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St Regis Mountain: Paddle and Hike

Foliage fans love the Adirondacks. There's acres of nature with all the trees in blazing color. But if you, or someone in your group, are not up for climbing a mountain or paddling a river, don't worry. There are lots of easy ways to enjoy our dramatic fall scenery.

Actually, all of the roads are scenic drives. If you can get here, you can enjoy the lovely fall color.

If any members of your party have some mobility challenges, here's a few ideas that will let everyone get some stunning vistas.

Right in town

Saranac Lake is a mountain town, so there's hills covered with trees visible from many parts of downtown. The sidewalks extend to some scenic places.

The Riverwalk is a park which occupies the shoreline along the Saranac River, behind downtown. It is all access and can be reached from behind the town offices. A ramp descends to the river level, passing under the George LaPan Highway Bridge, with the mural of Saranac Lake life.

Paved paths follow the river to the center of downtown. Distant hills show more color, while bridges and docks give closer views of the water.

Set out on the other side of the dam for Riverside Park. There are curb cuts and more paved paths to the sidewalk that runs along the shores of Lake Flower. The boat dock offers views along the shoreline and the distant mountains. Use the opposite sidewalk to continue around the curve of Lake Flower Drive, where the lake narrows and the opposite shore is even closer.

There are scenic boathouses and wooded hills to show off the fall color.

River Road

A very scenic drive, and one of my favorites, is to take Route 3 out of town. At the intersection of Church Road and Bloomingdale Road, at the light, turn from Church Road to the right. This takes us northeast, towards Bloomingdale. This road runs alongside the Saranac River, which has many sections of meadows and boglands, with mountains in the background.

Look for pulloffs along the river that will let everyone enjoy the view, including the driver. (This curvy road has a 55 mile per hour section.)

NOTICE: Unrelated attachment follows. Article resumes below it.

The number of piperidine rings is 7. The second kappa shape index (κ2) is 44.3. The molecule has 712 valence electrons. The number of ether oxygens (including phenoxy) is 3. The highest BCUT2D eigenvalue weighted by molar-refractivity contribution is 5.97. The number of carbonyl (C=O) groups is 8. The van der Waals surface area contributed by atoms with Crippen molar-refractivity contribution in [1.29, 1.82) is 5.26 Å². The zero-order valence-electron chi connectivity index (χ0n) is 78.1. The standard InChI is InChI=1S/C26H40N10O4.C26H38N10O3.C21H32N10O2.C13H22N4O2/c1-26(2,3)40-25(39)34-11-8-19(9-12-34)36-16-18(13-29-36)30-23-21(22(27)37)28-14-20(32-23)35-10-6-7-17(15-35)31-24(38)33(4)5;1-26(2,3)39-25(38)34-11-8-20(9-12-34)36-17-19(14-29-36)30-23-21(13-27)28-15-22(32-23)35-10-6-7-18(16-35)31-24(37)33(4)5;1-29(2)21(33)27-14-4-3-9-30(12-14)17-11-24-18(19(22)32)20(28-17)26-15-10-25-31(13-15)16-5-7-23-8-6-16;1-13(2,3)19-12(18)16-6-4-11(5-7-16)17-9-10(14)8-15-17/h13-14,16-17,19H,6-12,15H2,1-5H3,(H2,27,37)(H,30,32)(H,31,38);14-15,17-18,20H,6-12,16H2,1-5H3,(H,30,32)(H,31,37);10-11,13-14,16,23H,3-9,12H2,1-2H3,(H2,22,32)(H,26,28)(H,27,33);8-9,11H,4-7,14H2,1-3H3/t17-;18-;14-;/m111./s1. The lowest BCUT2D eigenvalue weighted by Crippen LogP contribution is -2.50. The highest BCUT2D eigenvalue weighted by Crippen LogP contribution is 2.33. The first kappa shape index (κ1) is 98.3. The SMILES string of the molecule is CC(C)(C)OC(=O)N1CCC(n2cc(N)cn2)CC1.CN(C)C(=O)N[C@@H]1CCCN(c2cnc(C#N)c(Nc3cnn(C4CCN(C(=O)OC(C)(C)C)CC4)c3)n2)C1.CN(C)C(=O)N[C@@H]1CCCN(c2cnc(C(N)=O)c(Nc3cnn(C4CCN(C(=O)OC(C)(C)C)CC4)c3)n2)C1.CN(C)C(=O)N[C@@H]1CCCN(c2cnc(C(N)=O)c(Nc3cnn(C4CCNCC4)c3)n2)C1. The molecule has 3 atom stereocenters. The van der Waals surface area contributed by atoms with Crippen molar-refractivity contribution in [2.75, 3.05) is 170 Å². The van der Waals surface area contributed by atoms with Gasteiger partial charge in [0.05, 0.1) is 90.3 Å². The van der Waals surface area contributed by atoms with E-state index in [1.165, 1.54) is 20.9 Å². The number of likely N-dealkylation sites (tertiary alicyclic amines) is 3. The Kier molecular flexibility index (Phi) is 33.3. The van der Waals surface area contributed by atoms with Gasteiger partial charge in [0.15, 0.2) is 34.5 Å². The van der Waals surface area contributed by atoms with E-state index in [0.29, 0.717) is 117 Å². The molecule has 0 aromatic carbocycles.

This is the first leg of the Norman Ridge Route which continues on to lovely Franklin Falls and many mountain roads if you take a right on Route 3 at the four way stop in Bloomingdale. This lets you take Route 18 along more scenic water views.

Change it up by turning left on Route 55 (or if you miss it, further on is Bigelow Road which will join Route 55.)  This will meet Route 86. Turn left (south) to return to Saranac Lake, or turn right (north) to explore the scenic Paul Smiths/Gabriels area. Route 31, Jones Pond Road, is a very scenic road with lovely Jones Pond visible at many points, and then take Route 60 northeast to Route 3, to go back the way you came.

Forest Home Road

Taking 186 when it joins Route 86 will give you access to lovely Lake Clear. Many points along the road show Lake Clear, the lake, and the plains along the road open up many vistas for lots of color.

This shot is at the intersection of I-86 and Route 86. Going south opens up several meadows and pulloffs to view from.

Continuing through Lake Clear brings us to a wonderful forest drive back to Saranac Lake; the perfectly named Forest Home Road.

The road alternates water and meadow views all along its length, with pastures for horses and roadside streams.

Easy drive, easy walk

At the intersection of Route 86 and Route 30, a short drive north brings you to the Adirondack Visitor Interpretive Center.

Here, the peak comes early. If exploring the Saranac Lake area makes you want more color, this is the place to seek it, early in the season.

To see more up close, and the group is up for some very easy walking, there's the Barnum Brook Trail at the VIC. This one mile loop is level and smooth, and some of it is boardwalk.

The main lodge at the VIC is all access, and has restrooms, a lovely great room with beautiful views, a deck for outside enjoyment, and views of many bird feeders to see our wildlife getting ready for winter. (Look for possibly the world's fattest squirrel scavenging from the ground.)

True to its name, there are many water sources, including a fish dam. The trees along the path include the bright reds of three kinds of maple, the gold of two kinds of birch, the bright yellow of aspen, and the sumptious backdrop of pines, firs, and hemlocks.

Bring everyone along to enjoy Adirondack fall foliage. It can be easy.

Choose just the right lodging. Satisfy that fall appetite with our dining. Any of our road loops for biking make wonderful scenic drives.

Author:Pamela Merritt
Categories:Fall, foliage
The sound of healing
St Regis Mountain: Paddle and Hike

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